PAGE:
Writing in the Telegraph during his trip Down Under, Mr Johnson told the government: “It is time for Britain and Australia to set up a bilateral Free Labour Mobility Zone.”

Celebrating its 30th year in 2013, TNT Magazine has also been campaigning for this issue for the past six months, highlighting the plight of hardworking Antipodeans who have been forced to put their lives on hold due to ridiculous UKBA red tape.

For details of our UKBA Balls-Up campaign, click here: tntmagazine.com/ukba

Carol Driver, Group Editor at TNT Multimedia, said: “TNT strongly agrees with mayor Boris Johnson’s call – it must be made easier for hard-working Australians and Kiwis to visit and live in the UK.

“It is ludicrous that while Europeans can easily enter and stay in the UK, our Aussie and Commonwealth counterparts are being penalised.

“Through our UKBA Balls-Up campaign we have highlighted the plight of many Aussies and Kiwis who have found themselves caught in red tape, meaning their lives are put on hold.

“One New Zealander, who has been in London for nearly 10 years, who has been employed for that time, who is married and has two small children, is facing deportation due to bureaucracy – this short-sightedness must change.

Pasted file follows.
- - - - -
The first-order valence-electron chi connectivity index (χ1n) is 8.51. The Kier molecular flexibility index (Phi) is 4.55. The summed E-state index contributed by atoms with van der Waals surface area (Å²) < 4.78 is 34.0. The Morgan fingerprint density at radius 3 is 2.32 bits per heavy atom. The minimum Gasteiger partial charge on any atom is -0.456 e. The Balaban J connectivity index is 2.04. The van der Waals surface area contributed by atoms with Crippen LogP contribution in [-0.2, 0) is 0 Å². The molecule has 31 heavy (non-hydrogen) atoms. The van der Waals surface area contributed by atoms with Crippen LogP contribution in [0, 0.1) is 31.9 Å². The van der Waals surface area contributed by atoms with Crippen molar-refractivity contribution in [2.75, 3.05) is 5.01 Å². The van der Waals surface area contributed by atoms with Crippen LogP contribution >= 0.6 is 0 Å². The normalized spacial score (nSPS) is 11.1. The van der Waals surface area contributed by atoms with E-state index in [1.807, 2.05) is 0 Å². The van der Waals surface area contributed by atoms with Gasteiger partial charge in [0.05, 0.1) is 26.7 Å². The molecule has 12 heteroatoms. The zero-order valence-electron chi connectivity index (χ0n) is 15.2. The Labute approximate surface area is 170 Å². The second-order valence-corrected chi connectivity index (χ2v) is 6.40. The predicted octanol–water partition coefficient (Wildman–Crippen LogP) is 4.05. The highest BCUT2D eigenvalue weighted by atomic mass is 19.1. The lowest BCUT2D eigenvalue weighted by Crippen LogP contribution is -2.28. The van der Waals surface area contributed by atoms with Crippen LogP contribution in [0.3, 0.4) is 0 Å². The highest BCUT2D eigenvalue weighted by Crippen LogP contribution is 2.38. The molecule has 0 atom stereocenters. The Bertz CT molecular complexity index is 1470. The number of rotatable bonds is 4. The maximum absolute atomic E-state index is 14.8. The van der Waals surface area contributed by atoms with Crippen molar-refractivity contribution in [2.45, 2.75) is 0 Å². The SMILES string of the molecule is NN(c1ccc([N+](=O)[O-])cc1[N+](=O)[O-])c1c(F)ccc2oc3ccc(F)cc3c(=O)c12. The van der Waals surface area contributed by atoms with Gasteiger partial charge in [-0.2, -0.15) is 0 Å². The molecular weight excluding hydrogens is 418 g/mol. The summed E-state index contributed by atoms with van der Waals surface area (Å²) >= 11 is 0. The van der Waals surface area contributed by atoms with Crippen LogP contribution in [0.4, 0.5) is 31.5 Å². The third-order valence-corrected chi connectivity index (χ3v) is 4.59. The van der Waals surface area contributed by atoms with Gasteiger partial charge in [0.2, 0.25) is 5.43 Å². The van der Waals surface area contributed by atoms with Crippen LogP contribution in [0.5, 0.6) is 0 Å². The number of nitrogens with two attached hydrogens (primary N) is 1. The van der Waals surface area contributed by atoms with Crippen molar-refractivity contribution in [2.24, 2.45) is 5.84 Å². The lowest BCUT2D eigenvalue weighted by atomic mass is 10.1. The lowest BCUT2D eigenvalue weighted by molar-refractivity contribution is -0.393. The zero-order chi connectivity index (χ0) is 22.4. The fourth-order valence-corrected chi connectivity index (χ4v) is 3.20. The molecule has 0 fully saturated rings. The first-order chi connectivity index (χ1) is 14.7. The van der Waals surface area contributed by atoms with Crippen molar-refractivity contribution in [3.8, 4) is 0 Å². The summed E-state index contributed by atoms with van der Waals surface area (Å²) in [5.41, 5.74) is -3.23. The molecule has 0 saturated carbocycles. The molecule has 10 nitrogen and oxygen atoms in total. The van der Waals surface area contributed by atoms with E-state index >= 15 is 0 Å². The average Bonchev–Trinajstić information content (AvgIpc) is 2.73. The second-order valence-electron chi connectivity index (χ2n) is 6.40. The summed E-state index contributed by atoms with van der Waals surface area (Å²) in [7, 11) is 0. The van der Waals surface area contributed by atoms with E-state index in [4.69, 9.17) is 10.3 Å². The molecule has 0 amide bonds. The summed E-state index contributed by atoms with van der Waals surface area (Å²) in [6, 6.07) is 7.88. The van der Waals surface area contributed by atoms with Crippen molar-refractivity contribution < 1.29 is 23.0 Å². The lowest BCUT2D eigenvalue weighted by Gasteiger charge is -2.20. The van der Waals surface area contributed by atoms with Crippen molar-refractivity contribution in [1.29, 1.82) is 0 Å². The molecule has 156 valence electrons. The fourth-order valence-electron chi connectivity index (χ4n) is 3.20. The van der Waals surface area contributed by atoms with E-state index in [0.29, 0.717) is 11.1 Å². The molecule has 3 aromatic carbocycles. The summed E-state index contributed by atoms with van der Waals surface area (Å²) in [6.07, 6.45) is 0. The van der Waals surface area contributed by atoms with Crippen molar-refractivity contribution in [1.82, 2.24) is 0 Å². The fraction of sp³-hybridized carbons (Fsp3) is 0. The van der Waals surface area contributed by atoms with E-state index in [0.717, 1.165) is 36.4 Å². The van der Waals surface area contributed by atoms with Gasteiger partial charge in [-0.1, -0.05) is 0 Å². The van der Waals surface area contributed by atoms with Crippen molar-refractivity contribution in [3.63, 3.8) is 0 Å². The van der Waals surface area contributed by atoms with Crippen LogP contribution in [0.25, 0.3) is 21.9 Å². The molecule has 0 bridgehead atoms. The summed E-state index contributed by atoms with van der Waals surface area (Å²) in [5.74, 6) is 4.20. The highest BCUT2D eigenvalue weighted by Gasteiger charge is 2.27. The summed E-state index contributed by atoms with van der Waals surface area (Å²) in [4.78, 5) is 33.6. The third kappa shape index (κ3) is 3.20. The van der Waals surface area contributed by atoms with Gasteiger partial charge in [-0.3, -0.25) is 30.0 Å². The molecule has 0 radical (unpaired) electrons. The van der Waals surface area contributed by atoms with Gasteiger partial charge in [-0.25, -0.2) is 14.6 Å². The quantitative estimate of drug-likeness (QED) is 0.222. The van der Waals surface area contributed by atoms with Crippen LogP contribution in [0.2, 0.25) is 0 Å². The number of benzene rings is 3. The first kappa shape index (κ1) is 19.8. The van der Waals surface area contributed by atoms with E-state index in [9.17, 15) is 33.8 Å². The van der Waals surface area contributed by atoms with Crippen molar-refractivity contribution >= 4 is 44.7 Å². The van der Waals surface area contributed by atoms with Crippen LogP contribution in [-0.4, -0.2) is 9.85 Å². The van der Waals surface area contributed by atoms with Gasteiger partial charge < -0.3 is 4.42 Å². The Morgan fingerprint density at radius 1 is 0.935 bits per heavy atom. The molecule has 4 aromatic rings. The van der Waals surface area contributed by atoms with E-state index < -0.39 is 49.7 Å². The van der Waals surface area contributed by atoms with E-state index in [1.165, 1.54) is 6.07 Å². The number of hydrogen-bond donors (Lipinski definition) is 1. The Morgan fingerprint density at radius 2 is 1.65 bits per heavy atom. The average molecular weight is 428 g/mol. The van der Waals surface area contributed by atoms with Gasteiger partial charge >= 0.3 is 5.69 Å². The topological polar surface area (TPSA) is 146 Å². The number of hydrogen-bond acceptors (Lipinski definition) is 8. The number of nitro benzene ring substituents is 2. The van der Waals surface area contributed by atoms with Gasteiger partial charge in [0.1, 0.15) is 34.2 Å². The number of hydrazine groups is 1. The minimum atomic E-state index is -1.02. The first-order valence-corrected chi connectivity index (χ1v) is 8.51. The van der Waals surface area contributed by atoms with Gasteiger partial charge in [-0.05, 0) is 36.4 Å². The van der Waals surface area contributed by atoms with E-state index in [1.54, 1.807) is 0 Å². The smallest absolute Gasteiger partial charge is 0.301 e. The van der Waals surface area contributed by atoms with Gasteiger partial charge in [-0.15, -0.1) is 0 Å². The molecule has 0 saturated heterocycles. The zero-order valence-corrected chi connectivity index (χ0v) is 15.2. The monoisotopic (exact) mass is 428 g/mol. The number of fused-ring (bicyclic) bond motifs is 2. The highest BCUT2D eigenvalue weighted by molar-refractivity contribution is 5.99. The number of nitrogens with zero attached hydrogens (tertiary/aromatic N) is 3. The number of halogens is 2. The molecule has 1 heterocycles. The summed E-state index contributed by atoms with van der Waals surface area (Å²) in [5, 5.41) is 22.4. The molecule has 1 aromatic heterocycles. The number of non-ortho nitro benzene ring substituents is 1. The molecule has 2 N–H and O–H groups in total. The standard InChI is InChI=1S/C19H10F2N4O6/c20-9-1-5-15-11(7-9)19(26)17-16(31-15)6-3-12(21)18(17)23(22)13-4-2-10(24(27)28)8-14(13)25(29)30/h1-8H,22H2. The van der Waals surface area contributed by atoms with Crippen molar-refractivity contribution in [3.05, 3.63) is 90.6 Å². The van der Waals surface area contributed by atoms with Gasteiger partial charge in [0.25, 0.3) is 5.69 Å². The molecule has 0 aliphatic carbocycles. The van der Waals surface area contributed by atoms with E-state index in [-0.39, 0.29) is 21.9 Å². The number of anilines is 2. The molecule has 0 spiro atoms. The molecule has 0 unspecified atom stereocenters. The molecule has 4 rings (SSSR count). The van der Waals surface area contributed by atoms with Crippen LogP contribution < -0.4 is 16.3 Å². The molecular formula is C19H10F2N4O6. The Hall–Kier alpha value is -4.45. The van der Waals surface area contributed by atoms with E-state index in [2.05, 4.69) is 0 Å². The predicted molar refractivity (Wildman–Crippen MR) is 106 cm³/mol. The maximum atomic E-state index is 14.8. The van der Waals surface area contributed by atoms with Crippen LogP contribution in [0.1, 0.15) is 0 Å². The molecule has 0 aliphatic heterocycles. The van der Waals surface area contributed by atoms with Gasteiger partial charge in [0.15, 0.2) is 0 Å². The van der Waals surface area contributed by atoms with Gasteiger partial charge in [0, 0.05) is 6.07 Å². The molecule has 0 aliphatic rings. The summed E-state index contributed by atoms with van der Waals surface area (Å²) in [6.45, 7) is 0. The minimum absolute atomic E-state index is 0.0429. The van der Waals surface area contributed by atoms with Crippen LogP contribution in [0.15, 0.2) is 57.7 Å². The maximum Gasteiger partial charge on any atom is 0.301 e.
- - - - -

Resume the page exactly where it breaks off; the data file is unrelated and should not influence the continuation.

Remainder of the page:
“Let’s hope Boris’s words resonate with the PM and Home Secretary – and that these overdue changes are made to benefit the UK and our bilateral relationship with Australia.”

Citing a case study of a teacher called Sally, Mr Johnson wrote: “She isn’t a citizen of any of the 27 countries of the European Union. She is Australian; and she has been told to bog off by the authorities in our country because it was, they said, too much of a palaver to go through the business of ‘sponsoring’ her to stay.

“That is the infamous consequence, as we all know, of a historic and strategic decision that this country took in 1973. We betrayed our relationships with Commonwealth countries such as Australia and New Zealand, and entered into preferential trading arrangements with what was then the European Economic Community.”

See the full article on The Telegraph website here